If you’ve been sacked but think it was unjustified you might have a case for unfair dismissal. But how do you go about challenging your employer?
What is unfair dismissal?
Before you storm into the office, all guns blazing, you need to work out if your sacking was justified. Unfair dismissal is when you’re forced to leave your job for illegitimate reasons. These can be automatically unfair, or it can depend on the circumstances.
It’s automatically a case of unfair dismissal if:
- You’ve been discriminated against because of your sex, race, disability, sexuality or age.
- You’re pregnant, on maternity leave, or you’re boss stops you returning after maternity leave.
- You’ve tried to claim one of your basic rights, like having minimum wage, paid holiday, sick pay, or rest breaks, and been dismissed because of it.
- You work for a shop or betting shop and have refused to work on a Sunday.
- You’ve been fired for being part of a trade union, or have joined in with any of their actions.
- You’ve reported something your company or organisation has been involved with for the benefit of the public. This is called ‘whistle-blowing’.
It may be a case of unfair dismissal if:
- If your employer says you’re not capable of doing the job, either because you don’t have the right skills or because of illness.
- You don’t have the right qualifications, or no longer have them.
- If you’ve been fired for your behaviour, e.g. you photocopied your arse at the Christmas party, or you’ve turned up to work hungover and incapable of stringing a sentence together. (But if it’s because you’ve stolen something, harassed someone, broken health and safety rules, or been violent, then this will almost definitely be fair dismissal.)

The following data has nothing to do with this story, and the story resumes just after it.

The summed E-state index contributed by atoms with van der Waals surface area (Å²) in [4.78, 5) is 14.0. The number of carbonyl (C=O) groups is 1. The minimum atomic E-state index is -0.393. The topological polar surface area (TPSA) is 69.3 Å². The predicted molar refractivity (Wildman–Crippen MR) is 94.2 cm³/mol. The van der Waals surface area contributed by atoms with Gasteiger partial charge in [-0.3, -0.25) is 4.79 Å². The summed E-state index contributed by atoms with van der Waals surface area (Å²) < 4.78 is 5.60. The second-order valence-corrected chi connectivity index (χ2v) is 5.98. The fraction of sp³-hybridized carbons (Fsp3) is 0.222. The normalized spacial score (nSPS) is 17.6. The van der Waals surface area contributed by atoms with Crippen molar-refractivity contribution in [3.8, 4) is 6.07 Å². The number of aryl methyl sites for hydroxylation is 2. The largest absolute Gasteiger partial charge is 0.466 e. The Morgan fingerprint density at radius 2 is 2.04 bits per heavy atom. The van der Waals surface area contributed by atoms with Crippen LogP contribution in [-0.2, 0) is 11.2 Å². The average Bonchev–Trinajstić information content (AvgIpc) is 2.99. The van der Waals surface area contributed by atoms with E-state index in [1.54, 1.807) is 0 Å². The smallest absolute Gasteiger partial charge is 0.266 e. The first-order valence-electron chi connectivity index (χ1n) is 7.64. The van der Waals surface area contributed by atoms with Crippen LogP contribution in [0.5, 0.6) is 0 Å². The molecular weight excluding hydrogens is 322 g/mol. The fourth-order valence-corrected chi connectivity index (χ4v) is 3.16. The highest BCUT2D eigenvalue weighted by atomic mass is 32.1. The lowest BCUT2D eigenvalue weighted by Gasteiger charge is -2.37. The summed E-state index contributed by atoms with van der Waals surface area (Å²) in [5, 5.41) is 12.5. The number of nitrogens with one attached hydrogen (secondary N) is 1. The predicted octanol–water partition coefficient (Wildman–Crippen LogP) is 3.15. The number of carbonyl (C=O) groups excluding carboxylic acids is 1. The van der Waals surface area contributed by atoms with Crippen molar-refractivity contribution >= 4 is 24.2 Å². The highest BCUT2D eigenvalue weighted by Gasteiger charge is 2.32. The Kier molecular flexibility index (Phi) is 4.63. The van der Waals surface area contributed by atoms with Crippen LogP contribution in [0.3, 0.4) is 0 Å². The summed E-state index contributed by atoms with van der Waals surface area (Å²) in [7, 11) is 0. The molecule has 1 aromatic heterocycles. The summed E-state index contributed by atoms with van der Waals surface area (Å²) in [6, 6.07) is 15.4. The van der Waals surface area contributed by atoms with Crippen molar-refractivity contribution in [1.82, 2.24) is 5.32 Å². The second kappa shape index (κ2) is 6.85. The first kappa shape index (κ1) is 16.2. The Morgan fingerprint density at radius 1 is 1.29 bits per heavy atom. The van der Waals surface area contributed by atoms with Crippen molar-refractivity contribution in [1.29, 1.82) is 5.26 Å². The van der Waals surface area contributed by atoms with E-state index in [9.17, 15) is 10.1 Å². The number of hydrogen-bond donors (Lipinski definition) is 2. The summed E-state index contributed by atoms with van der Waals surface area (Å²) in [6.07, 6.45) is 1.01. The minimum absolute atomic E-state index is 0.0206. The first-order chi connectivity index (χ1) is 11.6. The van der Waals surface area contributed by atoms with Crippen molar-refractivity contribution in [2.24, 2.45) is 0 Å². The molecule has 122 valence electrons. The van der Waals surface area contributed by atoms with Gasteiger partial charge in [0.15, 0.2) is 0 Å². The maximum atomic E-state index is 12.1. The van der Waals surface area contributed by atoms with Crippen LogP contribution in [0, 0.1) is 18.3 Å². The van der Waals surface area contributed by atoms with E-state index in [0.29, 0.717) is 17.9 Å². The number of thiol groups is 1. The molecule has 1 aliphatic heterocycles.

- If you’ve been made redundant and the employer hasn’t spoken to you properly, or you haven’t been chosen fairly, or there was another job you could have taken which wasn’t offered to you.
These situations can only be unfair dismissal if you’ve been in your job for over a year (or two years if you started after April 2012).
I think my dismissal was unfair, what can I do?
The easiest thing to do is sort it out with your employer yourself. Once your boss has told you you’ve been dismissed, you should be able to question their decision. They’ll discuss your appeal with you and then make a final decision.
If you still think it’s a case of unfair dismissal, you can take it to an employment tribunal. You have to do this within three months of being dismissed, so contact your local Citizens Advice Bureau (CAB) as soon as you can to get advice.
Your other option is to go to Acas. If your case is quite straightforward, they can sort your claim out more quickly, simply and informally. However, if you use Acas and don’t like their decision, you’re not allowed to appeal or take it to a tribunal. So, before you decide to go down this route, it’s worth having a chat with CAB, and talking through your options.
What compensation can I get?
If you win your case, you’ll usually get both a ‘compensatory award’ and ‘basic award’.
The basic award depends on how much you’re earning. If you’re 21 or younger you get half a weeks pay for every week you have worked in that job. If you’re aged between 22 and 41, you get the whole weeks pay for every week you have worked.
The compensatory award is made up of anything you’ll have lost out on, like bonuses or overtime, and can reach a maximum of £74,200. But any claims you’ve made, like JSA or income support, will be taken from the end figure the court gives you.
The employment tribunal could decide you should get your job back, but this is very rare.
Photo of being fired by Shutterstock
Updated on 29-Sep-2015
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